The Bold Voice of J&K

Taking care of women’s health


Dear Editor,
Women’s health is affecting every aspect of life and large-scale women-centric research surveys are needed to assess it. But according to what is estimated so far, there is an urgent need to improve the health infrastructure keeping women in mind. The participation of women in the total workforce of the country is talked about every year. It is openly told that the women of the country in economic matters are victim of discrimination. The issue of women not getting equal rights in the society has been going on for decades, but there is not much discussion about their health. According to a survey, there are signs of the population of women in the country exceeding that of men. In such a situation, even as largest section of the country’s population, the health of women must be monitored. The fact is shocking that every second woman in the country is suffering from anemia and every third woman has a low body mass index. One-fourth of the total population women suffer from malnutrition are. Despite all the promises and claims after that, if this condition occurs, then we need to be alert about the health of women. Several surveys have revealed that women get less nutrition than men. A major reason for this was also considered to be our male dominated social system. Due to the pressure of saving in families with limited income, boys are usually given more nutritious food than girls. According to ‘Comprehensive National Nutrition Survey 2019’ before corona epidemic during corona period, the situation got worse. According to a study by the Tata Cornell Institute for Agriculture and Nutrition, the nutritional diet of women declined by forty-two percent during the time of corona closure. They got less fruits, vegetables and other nutritious foods. Due to the closure of schemes like ‘Mid Day Meal’ in schools due to Corona, girls were deprived of supplements and nutritious food like iron folic acid. It is a well-known fact that the women of our country have the highest nutritional value. Most of the deficiency is found only in iron. It is shocking that even today 57 percent of Indian women suffer from anemia. The problem of malnutrition among domestic women also remains an enigma. There is a direct experience that the women of the house usually eat the leftover food after feeding everyone. This trend in the Indian environment often deprives them of adequate and balanced food. Similarly, the practice of marriage at an early age is also no less responsible. Being pregnant at a young age has cause serious effects on the body. Nowadays health experts are talking about a ‘hidden hunger’ i.e. indirect hunger among Indian women. It means that the micronutrients in the body lack. For many decades the main focus in women’s nutrition was on iron supply. But now experts are also pointing out the deficiency of micronutrients like Vitamin-D, Vitamin B12 and Zinc in Indian women. Even in today’s civilized society, Indian women are becoming victims of domestic violence. Domestic violence causes serious injury not only to the physical but also to the mental health of women.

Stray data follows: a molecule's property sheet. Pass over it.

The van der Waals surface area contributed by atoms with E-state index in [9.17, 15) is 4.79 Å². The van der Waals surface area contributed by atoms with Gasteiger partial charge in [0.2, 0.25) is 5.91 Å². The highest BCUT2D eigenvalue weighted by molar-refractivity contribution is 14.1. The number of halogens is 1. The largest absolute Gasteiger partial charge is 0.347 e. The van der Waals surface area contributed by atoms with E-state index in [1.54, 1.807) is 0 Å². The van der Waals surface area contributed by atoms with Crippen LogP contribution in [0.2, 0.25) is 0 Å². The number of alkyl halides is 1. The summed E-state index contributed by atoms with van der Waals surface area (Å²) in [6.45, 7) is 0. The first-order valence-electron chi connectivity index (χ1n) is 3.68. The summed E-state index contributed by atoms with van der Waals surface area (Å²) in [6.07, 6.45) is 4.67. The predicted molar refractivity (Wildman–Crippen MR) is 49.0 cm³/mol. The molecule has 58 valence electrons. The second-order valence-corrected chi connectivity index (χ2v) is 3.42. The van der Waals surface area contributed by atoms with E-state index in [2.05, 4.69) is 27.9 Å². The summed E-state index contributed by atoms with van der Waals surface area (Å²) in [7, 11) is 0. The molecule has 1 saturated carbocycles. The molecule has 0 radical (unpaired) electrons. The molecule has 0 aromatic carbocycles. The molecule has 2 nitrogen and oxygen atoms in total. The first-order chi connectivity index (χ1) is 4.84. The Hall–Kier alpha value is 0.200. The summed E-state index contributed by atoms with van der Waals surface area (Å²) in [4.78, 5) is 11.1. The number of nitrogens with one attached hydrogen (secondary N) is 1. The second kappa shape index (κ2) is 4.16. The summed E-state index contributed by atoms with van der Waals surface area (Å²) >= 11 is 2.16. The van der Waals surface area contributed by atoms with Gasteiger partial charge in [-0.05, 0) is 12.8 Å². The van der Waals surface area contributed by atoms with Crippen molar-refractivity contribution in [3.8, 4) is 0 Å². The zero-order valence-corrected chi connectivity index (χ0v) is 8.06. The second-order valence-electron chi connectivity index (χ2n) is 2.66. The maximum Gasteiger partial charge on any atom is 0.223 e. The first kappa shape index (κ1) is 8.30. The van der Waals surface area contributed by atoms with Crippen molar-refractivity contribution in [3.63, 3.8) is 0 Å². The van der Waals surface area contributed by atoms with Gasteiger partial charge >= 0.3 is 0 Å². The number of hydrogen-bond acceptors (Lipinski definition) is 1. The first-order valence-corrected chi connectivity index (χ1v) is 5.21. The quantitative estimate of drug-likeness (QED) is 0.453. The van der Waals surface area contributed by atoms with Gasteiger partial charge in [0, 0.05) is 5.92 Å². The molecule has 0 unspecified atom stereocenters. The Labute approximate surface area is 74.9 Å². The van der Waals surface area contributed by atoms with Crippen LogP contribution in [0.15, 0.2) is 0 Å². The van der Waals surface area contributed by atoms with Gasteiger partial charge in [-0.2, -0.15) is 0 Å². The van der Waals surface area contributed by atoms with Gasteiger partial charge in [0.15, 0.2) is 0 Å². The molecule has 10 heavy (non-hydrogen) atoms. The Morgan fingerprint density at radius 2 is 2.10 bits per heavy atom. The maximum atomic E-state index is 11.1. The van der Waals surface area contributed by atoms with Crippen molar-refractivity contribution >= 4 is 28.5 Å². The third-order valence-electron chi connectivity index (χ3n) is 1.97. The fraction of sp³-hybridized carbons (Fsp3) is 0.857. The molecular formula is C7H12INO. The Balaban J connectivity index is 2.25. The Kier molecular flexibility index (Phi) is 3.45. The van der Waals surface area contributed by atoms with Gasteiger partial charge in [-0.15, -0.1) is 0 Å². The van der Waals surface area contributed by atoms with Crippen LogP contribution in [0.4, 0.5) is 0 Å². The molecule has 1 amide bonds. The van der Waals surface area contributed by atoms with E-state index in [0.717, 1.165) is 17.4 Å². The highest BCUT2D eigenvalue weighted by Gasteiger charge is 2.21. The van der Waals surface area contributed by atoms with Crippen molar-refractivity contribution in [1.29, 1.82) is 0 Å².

Many times women hesitate to go to the hospital due to lack of female doctors and nurses or female staff in hospitals. There is also a growing belief among the conscious that the concern for women’s health is not only humanely rational, but also an economic one affecting every aspect of life. Equally important in this respect. Being half the population of the country, women also play an important role in the workforce. While some may argue that their participation in the workforce is low, the low participation of women in the labor force does not make much of an impact from an economic point of view. This argument can be given only by those who do not know that in the unorganized sector of the country, the participation of women in productive work is much more visible than that of men. Whether it is the country’s largest agricultural sector in terms of population or whether it is a cottage industry or a full-fledged textile industry, a large part of this unorganized sector is generally handled by women. If the health of such a large population of women is in question, then an assessment should also be made as to how women’s health is affecting the economic development of the country. Consideration should also be given to whether small surveys may be sufficient to accurately assess the intensity of larger problems. Of course, there is a complete infrastructure of health services in the country, but if there is a big plan for women’s health, all that can be done is to conduct awareness campaigns to increase women’s access to available services. It is not difficult at all to run a campaign to motivate for regular check-ups. The task of raising awareness among women about the essential micronutrients in food is also easy. Efforts can be made to change that social mindset both at the government and non-government levels that women should not hide their problems, but start telling them openly.

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